Sports Opinion & Analysis

To End All Flukes

In MLB on October 15, 2012 at 10:13 am

Considering where I currently live, and considering who a lot of my family members root for, this article is not going to make me too popular at backyard BBQ’s or family reunions.

Either way, the playoff series taking place in San Francisco is one of great importance to Major League Baseball. The Giants, winners of the 2010 World Series, are playing the St. Louis Cardinals, winners of the 2011 World Series, to see who will get to play for the 2012 World Series.

It’s battle of the titans, only both teams haven’t been considered very colossal given their achievements. And that’s because of how both teams accomplished their most recent World Series wins.

“2010 was a fluke.”
“No, 2011 was a fluke.”

Halfway through the 2010 regular season, it did not look like the Giants were going to contend for much of anything, let alone the Commissioner’s Trophy. Coming into the final series of the season against the San Diego Padres, the Padres, who had led the division for 148 days during the season, trailed San Francisco by two games with only three games left to play. After winning the first two games of the series, the Giants were finally able to shut out the Padres and win their first NL West since 2003.

The Giants then continued their tear into the postseason, beating the favored Atlanta Braves, the heavily favored Philadelphia Phillies, and then Texas Rangers to win their first World Series since moving to the Bay Area in 1958.

It’s San Francisco, so all of the confetti is made from 100% recycled, biodegradable, bird friendly, angel kisses.

It had been seven years since the Giants had even been to the postseason, and all of a sudden they were in it to win it. In 2010, the Giants were the poster children for a team that may not have had the most talent on their roster (on paper, it was the Phillies), but who got hot at the exact right moment; when it counts.

That was, of course, until they were replaced on that poster by the 2011 St. Louis Cardinals.

This World Series made as much sense as the new Wild Card format. Wait, the Cardinals won that too?

The last day of the 2011 MLB regular season will go down as the craziest day in the history of the sport. Not even considering the Tampa Bay Rays win over the New York Yankees (that is a whole other article), the St. Louis Cardinals completed the greatest season comeback in MLB history (or perhaps it was the Braves performing the worst collapse in history) to win the NL Wild Card on the last day of play.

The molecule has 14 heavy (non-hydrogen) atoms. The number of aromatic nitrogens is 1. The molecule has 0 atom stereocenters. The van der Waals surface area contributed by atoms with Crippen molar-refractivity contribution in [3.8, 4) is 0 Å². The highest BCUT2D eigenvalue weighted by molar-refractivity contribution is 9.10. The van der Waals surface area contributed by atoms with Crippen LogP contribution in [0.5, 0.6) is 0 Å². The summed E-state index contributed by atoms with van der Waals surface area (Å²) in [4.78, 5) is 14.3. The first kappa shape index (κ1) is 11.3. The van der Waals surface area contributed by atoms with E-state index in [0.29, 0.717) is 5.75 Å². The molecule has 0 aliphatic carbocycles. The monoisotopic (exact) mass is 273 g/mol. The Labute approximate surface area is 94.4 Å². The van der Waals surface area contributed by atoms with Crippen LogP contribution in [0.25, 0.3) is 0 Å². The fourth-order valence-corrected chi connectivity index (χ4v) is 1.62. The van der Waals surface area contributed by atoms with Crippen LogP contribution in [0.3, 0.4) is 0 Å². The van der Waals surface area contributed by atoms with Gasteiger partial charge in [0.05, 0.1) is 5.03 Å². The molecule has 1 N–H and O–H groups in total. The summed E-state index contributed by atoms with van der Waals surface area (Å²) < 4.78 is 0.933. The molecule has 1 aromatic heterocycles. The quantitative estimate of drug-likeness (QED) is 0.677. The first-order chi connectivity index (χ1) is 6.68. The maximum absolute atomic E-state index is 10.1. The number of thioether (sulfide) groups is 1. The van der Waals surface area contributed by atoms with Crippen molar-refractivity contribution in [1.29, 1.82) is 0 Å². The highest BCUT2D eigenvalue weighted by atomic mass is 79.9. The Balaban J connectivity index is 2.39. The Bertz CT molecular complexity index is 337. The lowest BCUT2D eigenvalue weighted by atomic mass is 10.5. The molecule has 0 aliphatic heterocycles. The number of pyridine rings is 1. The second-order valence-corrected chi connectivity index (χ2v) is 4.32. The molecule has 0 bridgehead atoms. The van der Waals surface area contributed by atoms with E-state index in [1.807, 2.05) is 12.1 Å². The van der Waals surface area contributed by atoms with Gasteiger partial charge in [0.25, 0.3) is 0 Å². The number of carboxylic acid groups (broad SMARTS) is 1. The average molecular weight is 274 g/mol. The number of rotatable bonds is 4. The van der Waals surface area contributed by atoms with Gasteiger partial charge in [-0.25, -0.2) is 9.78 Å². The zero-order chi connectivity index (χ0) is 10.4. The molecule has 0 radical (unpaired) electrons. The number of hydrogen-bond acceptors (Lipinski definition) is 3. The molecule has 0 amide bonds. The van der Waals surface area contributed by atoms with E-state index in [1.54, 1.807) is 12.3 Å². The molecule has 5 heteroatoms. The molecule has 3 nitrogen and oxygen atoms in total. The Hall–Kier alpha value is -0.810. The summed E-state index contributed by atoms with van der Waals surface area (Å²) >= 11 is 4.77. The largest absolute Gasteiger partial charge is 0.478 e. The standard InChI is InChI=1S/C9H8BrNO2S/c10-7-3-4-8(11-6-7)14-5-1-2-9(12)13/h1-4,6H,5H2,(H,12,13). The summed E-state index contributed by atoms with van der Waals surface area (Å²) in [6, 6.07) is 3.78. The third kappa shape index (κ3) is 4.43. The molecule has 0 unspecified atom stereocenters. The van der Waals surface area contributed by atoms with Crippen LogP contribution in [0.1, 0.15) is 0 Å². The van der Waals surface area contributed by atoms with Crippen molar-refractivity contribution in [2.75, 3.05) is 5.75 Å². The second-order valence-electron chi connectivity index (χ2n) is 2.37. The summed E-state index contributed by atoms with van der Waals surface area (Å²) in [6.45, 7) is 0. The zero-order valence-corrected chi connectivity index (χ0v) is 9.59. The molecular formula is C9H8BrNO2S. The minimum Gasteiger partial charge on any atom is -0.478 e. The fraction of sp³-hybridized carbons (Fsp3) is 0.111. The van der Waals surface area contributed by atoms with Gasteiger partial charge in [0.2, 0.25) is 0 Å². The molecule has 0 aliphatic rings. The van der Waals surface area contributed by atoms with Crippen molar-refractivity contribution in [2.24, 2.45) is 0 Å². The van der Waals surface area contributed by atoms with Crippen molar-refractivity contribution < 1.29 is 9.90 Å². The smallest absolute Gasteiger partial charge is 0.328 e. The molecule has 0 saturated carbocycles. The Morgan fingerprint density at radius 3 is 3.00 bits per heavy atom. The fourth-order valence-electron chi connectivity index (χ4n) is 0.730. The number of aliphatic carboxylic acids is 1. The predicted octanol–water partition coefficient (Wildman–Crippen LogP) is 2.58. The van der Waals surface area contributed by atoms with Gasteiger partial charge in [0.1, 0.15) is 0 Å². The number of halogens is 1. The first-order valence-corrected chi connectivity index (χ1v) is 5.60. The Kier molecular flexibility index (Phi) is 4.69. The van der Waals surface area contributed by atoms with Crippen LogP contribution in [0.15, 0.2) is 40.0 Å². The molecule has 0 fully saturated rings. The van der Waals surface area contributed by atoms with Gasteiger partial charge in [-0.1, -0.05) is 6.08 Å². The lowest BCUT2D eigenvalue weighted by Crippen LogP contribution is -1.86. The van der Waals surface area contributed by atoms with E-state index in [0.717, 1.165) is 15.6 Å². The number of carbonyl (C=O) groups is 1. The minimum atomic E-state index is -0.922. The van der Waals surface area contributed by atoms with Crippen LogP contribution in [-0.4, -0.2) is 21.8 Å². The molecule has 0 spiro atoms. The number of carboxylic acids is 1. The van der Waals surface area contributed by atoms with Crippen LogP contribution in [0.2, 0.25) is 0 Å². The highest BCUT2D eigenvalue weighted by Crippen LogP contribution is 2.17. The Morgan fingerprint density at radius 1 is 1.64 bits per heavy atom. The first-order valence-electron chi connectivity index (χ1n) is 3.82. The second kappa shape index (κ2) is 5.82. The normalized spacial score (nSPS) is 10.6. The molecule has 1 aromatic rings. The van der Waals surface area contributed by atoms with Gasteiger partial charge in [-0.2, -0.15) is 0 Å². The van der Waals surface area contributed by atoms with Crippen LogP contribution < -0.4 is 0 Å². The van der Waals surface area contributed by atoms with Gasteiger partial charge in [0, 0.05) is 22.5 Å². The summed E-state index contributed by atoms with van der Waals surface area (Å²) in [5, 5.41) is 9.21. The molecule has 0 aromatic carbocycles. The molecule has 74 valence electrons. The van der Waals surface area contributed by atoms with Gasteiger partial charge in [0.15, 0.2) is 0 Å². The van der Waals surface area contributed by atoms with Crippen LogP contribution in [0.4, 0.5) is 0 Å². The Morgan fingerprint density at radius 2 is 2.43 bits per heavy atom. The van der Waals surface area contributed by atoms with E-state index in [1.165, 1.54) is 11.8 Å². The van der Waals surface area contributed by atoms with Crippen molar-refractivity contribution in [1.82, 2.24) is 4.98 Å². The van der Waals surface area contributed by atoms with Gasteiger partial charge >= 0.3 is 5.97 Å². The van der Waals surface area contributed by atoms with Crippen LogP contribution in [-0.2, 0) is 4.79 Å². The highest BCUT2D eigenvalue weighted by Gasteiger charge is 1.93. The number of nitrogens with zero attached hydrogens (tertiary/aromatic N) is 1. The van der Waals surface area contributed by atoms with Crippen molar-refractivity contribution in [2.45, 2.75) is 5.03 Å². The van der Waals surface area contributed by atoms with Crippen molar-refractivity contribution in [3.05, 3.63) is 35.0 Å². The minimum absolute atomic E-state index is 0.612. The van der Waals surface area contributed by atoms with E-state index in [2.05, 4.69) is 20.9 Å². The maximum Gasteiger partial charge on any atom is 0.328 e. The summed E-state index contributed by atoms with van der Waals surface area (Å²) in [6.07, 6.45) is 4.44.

Like the Giants the year before, the Cardinals (considering the odds) shouldn’t have even been playing October baseball, but there they were; beating the heavily favored Phillies, the juiced up Milwaukee Brewers, and the “There’s-No-Way-They-Can-Lose-Two-World-Series-In-A-Row” Rangers.

The Cards were another team that got hot when it mattered most.

Now, to call either St. Louis of San Francisco total flukes would be unfair, but let’s be honest, their wins were at least a little flukey at best.

(And before my family in the Midwest, or my neighbors in California get all crazy about me calling their team flukey, think about this: regardless if it was a fluke or not, your team has a banner in their rafters. Isn’t a “flukey” World Series better than no World Series? Know what I’m saying North Side of Chicago?) 


The Giants weren’t in the postseason in 2009, and they weren’t in the postseason in 2011. They almost didn’t even make they playoffs the year they won.

The Cardinals weren’t in the postseason in 2010, won a 2011 Wild Card spot on the last day, won the whole shebang, and then lost their longtime manager (Tony La Russa) and longtime face of the franchise (Albert Pujols) in the offseason. By all accounts, they shouldn’t even be in the postseason this year, but look where they are.

Both teams need this 2012 World Series berth to legitimize the current state of their franchise. The Giants need it so they can look at the league and say, “See, losing Buster Posey last year really was as devastating as we said it was.” The Cardinals need it so they can say “We were more than just La Russa and Pujols.”

Considering both franchises wish to be considered legitimate contenders and powerhouses (who doesn’t?), both teams need this series. After the Boston Celtics won the 2008 NBA Finals, Michael Jordan allegedly told Ray Allen (I’m quoting from memory here), that winning one championship is lucky, but winning two is validation.

This series is that validation.

  1. You got the Giants’ final series from 2010 backwards; they only needed one win against the Padres and it didn’t come until the final game of the season.

  2. You are totally correct. My memory was a bit shaky on the exact numbers, and I trusted a Wikipedia article for the exact details. I have made the corrections. Thanks for the heads up and thanks for reading!

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